The role of hand therapists includes creating a comprehensive and customized regimen of therapeutic exercise to target strength and endurance deficits noted on clinical examination. A basic understanding of tissue healing is paramount for exercise prescription. An example of this is the initiation of an eccentric strengthening program for the rehabilitation of tendinopathies. Research suggests performing eccentric loading of the involved tissue at a frequency of two sessions per day for 12 weeks contributes to positive outcomes. This is theorized to increase tensile strength of the tendon and destroy immature nerves and blood vessels associated with chronic tendinosis.8

KINETIC CHAIN
Glenohumeral internal rotation deficit is described in the literature as more than 25-degree asymmetry in internal rotation when measured at 90 degrees abduction.9 GIRD has been linked to injury of the upper extremity to include tendinopathy of the elbow. While in the past GIRD was predominantly attributed to tightness of the posterior capsule, there is increasing evidence suggesting the deficits in internal rotation are a result of muscle stiffness that leads to altered scapular mechanics. Restoration of internal rotation via stretching and massage to the posterior rotator cuff muscles, in addition to neuromuscular reeducation for appropriate movement patterns, will help decrease distal stresses at the upper extremity.4

Incorporation of rotator cuff and scapular strengthening within a rehabilitation program for distal RSIs contributes to a stable proximal base of support for all upper extremity function. The concept of whole-body kinetic chain rehabilitation can be taken a step further to include the trunk and lower limbs,4 particularly if the job requires trunk rotation, reaching, climbing, squatting, or lifting.

MANUAL THERAPY
Manual interventions can target the joint or surrounding soft tissue. When the RSI involves peripheral nerves, such as carpal or cubital tunnel syndromes, techniques such as neural mobilization should be initiated. The goal of neural mobilization is to maximize excursion and minimize strain on the nerve. Stretching a nerve more than 8% beyond its resting length inhibits blood flow; therefore, it is critical to avoid placing strain on the nerve.10 Rather than tensioning the nerve, the nerve should be moved proximally and distally through the soft tissue as an entire segment, much like flossing. Neural flossing can provide excellent neural mobilization while avoiding stretch.11

Research shows that joint mobilization techniques, such as mobilization with movement (MWM), can increase pain-free grip strength (PFGS) in patients with lateral epicondylitis.12 This is accomplished via lateral glide of the ulna on the humerus with simultaneous grasping and releasing of the hand. Furthermore, mobilization techniques directed at the cervicothoracic spine performed in addition to localized treatments can expedite pain relief and return of PFGS. A lateral glide technique at C5-C6, using the webspace to rhythmically oscillate from the contralateral side toward the painful extremity, has proven beneficial in increasing PFGS and improving pain pressure thresholds in the upper extremity.4

ERGONOMIC EDUCATION
Instilling an understanding of the behaviors that contribute to the RSI is a crucial component of therapy. Educating patients about body mechanics, posture, and injury prevention strategies will decrease the incidence of recurrence. Equipment such as split keyboards and Bluetooth headsets provides simple modifications that can be made to a workspace. If possible, analyzing performance of work tasks can be an opportunity for the therapist to recommend alternative positions or adaptive equipment to decrease repetitive strain on soft tissues.1

SUMMARY
Hand therapists must take the reins as experts in the examination and treatment of RSIs of the upper extremity. Patients look to us for guidance with these debilitating injuries, and it is our responsibility to provide them with education, empowerment, and a comprehensive rehabilitation program addressing impairments along the entire kinetic chain. Our skills of differential diagnosis and a fundamental understanding of tissue healing should remain driving factors in the creation of a treatment plan. The successful return to previously painful activities is tremendously rewarding to both the patient and the therapist. RM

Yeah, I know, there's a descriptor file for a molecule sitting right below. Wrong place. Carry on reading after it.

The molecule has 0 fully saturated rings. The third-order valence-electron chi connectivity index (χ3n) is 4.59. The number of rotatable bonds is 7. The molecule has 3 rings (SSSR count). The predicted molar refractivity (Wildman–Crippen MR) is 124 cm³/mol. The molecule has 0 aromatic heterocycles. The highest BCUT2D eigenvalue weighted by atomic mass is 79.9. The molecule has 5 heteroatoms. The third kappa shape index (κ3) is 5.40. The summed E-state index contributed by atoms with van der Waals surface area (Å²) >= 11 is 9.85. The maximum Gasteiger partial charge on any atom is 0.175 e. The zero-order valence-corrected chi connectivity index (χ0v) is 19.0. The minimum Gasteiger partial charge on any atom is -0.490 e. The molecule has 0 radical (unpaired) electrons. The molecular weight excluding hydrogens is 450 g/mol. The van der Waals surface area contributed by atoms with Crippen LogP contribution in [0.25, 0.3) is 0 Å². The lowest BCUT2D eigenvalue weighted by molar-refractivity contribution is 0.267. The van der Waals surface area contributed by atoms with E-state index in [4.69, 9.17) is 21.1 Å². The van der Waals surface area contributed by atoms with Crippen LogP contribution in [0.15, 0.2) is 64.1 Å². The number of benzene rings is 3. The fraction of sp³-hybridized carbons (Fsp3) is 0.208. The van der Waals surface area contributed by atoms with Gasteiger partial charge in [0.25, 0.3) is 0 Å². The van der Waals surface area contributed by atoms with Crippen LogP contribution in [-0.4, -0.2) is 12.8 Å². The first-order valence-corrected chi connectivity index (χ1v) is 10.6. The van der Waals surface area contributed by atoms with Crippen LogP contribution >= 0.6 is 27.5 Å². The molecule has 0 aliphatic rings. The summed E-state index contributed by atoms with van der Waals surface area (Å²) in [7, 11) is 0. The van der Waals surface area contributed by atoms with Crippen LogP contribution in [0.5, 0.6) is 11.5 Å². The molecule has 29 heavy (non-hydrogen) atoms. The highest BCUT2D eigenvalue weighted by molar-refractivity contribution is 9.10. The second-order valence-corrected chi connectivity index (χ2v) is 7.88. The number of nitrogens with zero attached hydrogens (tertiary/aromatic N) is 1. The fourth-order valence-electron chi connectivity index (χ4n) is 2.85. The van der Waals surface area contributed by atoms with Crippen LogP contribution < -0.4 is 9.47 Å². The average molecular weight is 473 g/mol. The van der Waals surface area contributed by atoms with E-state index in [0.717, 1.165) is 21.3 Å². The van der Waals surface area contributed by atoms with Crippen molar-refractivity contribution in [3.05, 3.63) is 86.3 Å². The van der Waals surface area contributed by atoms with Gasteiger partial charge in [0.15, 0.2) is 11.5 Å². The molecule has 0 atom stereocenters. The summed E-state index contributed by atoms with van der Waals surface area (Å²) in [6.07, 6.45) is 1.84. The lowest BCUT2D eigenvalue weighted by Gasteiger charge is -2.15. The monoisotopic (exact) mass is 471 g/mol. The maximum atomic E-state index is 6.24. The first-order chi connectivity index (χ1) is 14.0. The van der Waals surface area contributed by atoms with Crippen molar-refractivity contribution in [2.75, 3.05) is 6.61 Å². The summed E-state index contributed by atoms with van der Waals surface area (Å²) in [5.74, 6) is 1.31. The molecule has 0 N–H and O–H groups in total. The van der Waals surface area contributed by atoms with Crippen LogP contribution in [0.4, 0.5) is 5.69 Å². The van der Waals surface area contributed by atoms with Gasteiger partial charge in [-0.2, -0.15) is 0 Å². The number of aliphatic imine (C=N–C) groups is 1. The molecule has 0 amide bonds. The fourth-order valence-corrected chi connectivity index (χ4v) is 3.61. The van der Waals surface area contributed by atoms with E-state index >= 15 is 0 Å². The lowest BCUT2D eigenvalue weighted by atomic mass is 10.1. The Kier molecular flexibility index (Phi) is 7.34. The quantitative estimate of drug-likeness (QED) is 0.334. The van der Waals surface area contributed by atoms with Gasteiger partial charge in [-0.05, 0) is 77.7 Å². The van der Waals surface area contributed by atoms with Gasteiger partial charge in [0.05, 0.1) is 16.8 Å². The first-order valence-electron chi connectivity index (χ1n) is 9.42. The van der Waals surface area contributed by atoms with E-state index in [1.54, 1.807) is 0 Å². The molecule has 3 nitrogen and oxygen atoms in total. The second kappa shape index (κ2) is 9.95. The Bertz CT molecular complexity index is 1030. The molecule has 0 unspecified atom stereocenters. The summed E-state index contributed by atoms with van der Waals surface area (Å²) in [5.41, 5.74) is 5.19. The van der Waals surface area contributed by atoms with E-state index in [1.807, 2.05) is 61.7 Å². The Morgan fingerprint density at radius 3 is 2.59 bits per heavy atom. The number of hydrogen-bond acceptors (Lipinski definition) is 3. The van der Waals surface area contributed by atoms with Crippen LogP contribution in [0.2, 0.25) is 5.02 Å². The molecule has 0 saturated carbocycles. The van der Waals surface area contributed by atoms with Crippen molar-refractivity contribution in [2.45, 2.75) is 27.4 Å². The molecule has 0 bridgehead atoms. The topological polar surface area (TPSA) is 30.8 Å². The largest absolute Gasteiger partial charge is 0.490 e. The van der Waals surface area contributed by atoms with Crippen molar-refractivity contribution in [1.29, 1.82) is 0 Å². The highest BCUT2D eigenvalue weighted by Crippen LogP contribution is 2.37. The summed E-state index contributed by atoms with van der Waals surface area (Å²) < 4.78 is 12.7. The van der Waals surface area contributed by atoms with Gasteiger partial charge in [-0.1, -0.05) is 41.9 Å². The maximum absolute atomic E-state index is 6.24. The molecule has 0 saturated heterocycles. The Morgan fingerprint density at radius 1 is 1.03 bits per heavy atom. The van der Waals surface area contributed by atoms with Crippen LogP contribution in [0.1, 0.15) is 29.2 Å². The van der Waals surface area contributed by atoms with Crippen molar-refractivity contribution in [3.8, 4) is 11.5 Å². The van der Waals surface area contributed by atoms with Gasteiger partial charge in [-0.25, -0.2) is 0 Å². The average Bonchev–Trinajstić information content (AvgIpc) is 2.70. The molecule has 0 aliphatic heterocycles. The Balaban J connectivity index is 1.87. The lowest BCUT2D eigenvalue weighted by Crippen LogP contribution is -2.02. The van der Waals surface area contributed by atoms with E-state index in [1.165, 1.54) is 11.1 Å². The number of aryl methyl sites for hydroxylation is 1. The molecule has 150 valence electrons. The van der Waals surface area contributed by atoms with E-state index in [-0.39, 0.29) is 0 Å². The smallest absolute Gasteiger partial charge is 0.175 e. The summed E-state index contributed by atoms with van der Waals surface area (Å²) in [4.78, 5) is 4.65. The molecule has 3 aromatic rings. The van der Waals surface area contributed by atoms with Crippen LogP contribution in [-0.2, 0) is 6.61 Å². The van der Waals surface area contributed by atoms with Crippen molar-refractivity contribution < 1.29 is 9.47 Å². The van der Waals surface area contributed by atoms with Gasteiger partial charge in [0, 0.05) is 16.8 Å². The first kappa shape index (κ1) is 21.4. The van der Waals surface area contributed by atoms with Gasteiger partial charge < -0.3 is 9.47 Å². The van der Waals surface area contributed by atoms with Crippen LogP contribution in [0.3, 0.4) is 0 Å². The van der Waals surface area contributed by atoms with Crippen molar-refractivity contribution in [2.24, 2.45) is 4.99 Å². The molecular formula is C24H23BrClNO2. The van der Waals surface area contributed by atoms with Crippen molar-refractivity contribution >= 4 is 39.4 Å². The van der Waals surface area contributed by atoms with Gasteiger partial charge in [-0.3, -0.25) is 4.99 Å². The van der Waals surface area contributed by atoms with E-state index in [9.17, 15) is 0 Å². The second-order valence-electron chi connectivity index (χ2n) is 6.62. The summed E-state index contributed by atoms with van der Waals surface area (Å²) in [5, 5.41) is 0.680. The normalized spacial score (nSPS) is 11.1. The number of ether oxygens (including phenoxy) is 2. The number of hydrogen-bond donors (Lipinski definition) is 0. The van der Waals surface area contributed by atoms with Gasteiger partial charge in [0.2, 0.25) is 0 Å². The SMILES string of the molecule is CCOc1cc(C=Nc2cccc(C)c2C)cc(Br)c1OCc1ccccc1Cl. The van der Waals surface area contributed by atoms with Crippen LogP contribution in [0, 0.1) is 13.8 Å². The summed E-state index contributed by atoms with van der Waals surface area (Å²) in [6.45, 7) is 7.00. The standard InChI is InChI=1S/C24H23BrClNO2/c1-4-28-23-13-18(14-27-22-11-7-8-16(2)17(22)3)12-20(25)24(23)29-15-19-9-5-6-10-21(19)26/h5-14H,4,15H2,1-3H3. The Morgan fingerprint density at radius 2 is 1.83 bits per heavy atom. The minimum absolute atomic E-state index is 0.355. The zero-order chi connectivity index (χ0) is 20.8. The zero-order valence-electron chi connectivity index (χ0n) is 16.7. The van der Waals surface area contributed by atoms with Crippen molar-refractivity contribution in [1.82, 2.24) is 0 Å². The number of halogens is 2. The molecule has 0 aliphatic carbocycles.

Elizabeth Soika, PT, DPT, CHT, is director of hand therapy for Columbia Rehabilitation Clinic Inc, South Carolina. She earned her CHT in 2006 and achieved a Doctorate of Physical Therapy
in 2008. For more information, contact [email protected]

References

1. Nainzadeh N, Malantic-Lin A, Alvarez M, Loeser AC. Repetitive strain injury (cumulative trauma disorder): causes and treatment. Mt Sinai J Med. 1999;66(3):192-196.

2. Konijnenberg HS, de Wilde NS, Gerritsen AAM, van Tulder MW, de Vet HCW. Conservative treatment for repetitive strain injury. Scand J Work Environ Health. 2001;27(5):299-310.

3. Mintken PE, Glynn P, Cleland JA. Psychometric properties of the shortened disabilities of the Arm, Shoulder, and Hand Questionnaire (QuickDASH) and Numeric Pain Rating Scale in patients with shoulder pain. J Shoulder Elbow Surg. 2009;18(6):920-926.

4. Gibson J. Rehabilitation of the elbow. In: Stanley D, Trail I, eds. Operative Elbow Surgery. 1st ed. London: Churchill Livingstone Elsevier; 2012:511-532.

5. Fedorczyk JM. Elbow tendinopathies: clinical presentation and therapist’s management of tennis elbow. In: Skirven TM, Osterman AL, Fedorczyk JM, Amadio PC, eds. Rehabilitation of the Hand and Upper Extremity. 6th ed. Philadelphia: Elsevier Mosby; 2011:1098-1108.

6. Van de Streek MD, Van der Schans CP, De Greef MHG, Postema K. The effect of a forearm/hand splint compared with an elbow band as a treatment for lateral epicondylitis. Prosthet Orthot Int. 2004;28:183-189.

7. Dynamic Tape: Weapons for serious athletes and clinicians. Available at: http://www.dynamictape.com/content/dynamictape/#.UQWpTRwUUwc. Accessed January 26, 2013.

8. Alfredson A. The chronic painful Achilles and patellar tendon: research on basic biology and treatment. Scand J Med Sci Sports. 2005;15:252-259.

9. Dines JS, Frank JB, Akerman M. Glenohumeral internal rotation deficits in baseball pitchers with ulnar collateral ligament deficiencies. Am J Sports Med. 2009;37(3):566-70.

10. Clark W, Trumble T, Swiontkowski M, Tencer A. Nerve tension and blood flow in a rat model of immediate and delayed repairs. J Hand Surg. 1992;17:677-687.

11. Porretto-Loehrke A, Soika E. Therapist’s management of other nerve compressions about the elbow and wrist. In: Skirven TM, Osterman AL, Fedorczyk JM, Amadio PC, eds. Rehabilitation of the Hand and Upper Extremity. 6th ed. Philadelphia: Elsevier Mosby; 2011:695-709.

12. Pagorek S. Effect of manual mobilization with movement on pain and strength in adults with chronic lateral epicondylitis. J Sport Rehabil. 2009;18:448-57.